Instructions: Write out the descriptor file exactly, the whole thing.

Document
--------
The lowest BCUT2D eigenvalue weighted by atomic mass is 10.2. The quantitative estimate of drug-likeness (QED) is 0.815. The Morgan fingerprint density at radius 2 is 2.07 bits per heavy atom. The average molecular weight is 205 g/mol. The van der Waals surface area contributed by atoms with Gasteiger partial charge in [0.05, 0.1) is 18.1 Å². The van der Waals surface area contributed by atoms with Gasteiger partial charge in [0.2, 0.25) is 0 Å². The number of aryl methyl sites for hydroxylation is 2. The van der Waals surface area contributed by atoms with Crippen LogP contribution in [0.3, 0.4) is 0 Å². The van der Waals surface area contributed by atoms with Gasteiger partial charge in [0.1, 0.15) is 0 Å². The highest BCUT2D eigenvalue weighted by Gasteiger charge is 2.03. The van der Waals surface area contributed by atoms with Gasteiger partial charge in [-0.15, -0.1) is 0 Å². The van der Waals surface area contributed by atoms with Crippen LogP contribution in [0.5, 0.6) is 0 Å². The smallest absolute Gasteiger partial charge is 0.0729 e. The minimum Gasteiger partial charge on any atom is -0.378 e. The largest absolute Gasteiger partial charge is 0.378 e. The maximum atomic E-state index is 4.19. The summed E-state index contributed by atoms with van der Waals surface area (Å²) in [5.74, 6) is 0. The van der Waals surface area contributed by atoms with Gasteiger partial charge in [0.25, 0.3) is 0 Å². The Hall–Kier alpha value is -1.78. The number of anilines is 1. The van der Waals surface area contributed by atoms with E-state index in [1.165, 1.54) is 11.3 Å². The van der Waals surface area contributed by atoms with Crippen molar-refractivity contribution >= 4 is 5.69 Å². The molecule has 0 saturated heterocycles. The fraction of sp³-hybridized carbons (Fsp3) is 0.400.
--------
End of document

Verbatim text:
The lowest BCUT2D eigenvalue weighted by atomic mass is 10.2. The quantitative estimate of drug-likeness (QED) is 0.815. The Morgan fingerprint density at radius 2 is 2.07 bits per heavy atom. The average molecular weight is 205 g/mol. The van der Waals surface area contributed by atoms with Gasteiger partial charge in [0.05, 0.1) is 18.1 Å². The van der Waals surface area contributed by atoms with Gasteiger partial charge in [0.2, 0.25) is 0 Å². The number of aryl methyl sites for hydroxylation is 2. The van der Waals surface area contributed by atoms with Crippen LogP contribution in [0.3, 0.4) is 0 Å². The van der Waals surface area contributed by atoms with Gasteiger partial charge in [0.1, 0.15) is 0 Å². The highest BCUT2D eigenvalue weighted by Gasteiger charge is 2.03. The van der Waals surface area contributed by atoms with Gasteiger partial charge in [-0.15, -0.1) is 0 Å². The van der Waals surface area contributed by atoms with Crippen LogP contribution in [0.5, 0.6) is 0 Å². The smallest absolute Gasteiger partial charge is 0.0729 e. The minimum Gasteiger partial charge on any atom is -0.378 e. The largest absolute Gasteiger partial charge is 0.378 e. The maximum atomic E-state index is 4.19. The summed E-state index contributed by atoms with van der Waals surface area (Å²) in [5.74, 6) is 0. The van der Waals surface area contributed by atoms with Gasteiger partial charge in [0.25, 0.3) is 0 Å². The Hall–Kier alpha value is -1.78. The number of anilines is 1. The van der Waals surface area contributed by atoms with E-state index in [1.165, 1.54) is 11.3 Å². The van der Waals surface area contributed by atoms with Crippen molar-refractivity contribution >= 4 is 5.69 Å². The molecule has 0 saturated heterocycles. The fraction of sp³-hybridized carbons (Fsp3) is 0.400.